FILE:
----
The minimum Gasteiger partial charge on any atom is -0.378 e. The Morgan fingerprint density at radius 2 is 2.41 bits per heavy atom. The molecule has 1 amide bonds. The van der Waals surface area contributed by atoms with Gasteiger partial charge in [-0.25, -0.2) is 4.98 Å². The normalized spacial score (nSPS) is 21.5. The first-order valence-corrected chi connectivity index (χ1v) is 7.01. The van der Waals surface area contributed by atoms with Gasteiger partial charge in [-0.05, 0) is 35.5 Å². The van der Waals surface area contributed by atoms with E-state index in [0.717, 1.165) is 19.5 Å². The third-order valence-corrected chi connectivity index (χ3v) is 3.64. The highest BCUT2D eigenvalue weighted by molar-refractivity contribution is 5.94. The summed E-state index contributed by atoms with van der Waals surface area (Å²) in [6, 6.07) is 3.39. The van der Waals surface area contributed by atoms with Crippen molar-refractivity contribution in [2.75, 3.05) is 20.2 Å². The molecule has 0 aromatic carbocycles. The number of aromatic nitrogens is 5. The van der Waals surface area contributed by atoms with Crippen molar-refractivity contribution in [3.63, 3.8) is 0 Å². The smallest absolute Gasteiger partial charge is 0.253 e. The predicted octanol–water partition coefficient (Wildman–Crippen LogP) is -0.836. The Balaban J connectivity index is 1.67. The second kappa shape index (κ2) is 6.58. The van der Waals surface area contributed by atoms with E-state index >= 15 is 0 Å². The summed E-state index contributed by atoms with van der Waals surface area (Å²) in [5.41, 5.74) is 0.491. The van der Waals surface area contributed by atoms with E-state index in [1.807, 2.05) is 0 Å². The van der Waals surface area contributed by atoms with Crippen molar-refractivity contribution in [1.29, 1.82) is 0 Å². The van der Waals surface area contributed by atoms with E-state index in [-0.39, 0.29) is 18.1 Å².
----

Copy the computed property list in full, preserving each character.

The minimum Gasteiger partial charge on any atom is -0.378 e. The Morgan fingerprint density at radius 2 is 2.41 bits per heavy atom. The molecule has 1 amide bonds. The van der Waals surface area contributed by atoms with Gasteiger partial charge in [-0.25, -0.2) is 4.98 Å². The normalized spacial score (nSPS) is 21.5. The first-order valence-corrected chi connectivity index (χ1v) is 7.01. The van der Waals surface area contributed by atoms with Gasteiger partial charge in [-0.05, 0) is 35.5 Å². The van der Waals surface area contributed by atoms with E-state index in [0.717, 1.165) is 19.5 Å². The third-order valence-corrected chi connectivity index (χ3v) is 3.64. The highest BCUT2D eigenvalue weighted by molar-refractivity contribution is 5.94. The summed E-state index contributed by atoms with van der Waals surface area (Å²) in [6, 6.07) is 3.39. The van der Waals surface area contributed by atoms with Crippen molar-refractivity contribution in [2.75, 3.05) is 20.2 Å². The molecule has 0 aromatic carbocycles. The number of aromatic nitrogens is 5. The van der Waals surface area contributed by atoms with Crippen molar-refractivity contribution in [3.63, 3.8) is 0 Å². The smallest absolute Gasteiger partial charge is 0.253 e. The predicted octanol–water partition coefficient (Wildman–Crippen LogP) is -0.836. The Balaban J connectivity index is 1.67. The second kappa shape index (κ2) is 6.58. The van der Waals surface area contributed by atoms with E-state index >= 15 is 0 Å². The summed E-state index contributed by atoms with van der Waals surface area (Å²) in [5.41, 5.74) is 0.491. The van der Waals surface area contributed by atoms with E-state index in [1.807, 2.05) is 0 Å². The van der Waals surface area contributed by atoms with Crippen molar-refractivity contribution in [1.29, 1.82) is 0 Å². The van der Waals surface area contributed by atoms with E-state index in [-0.39, 0.29) is 18.1 Å².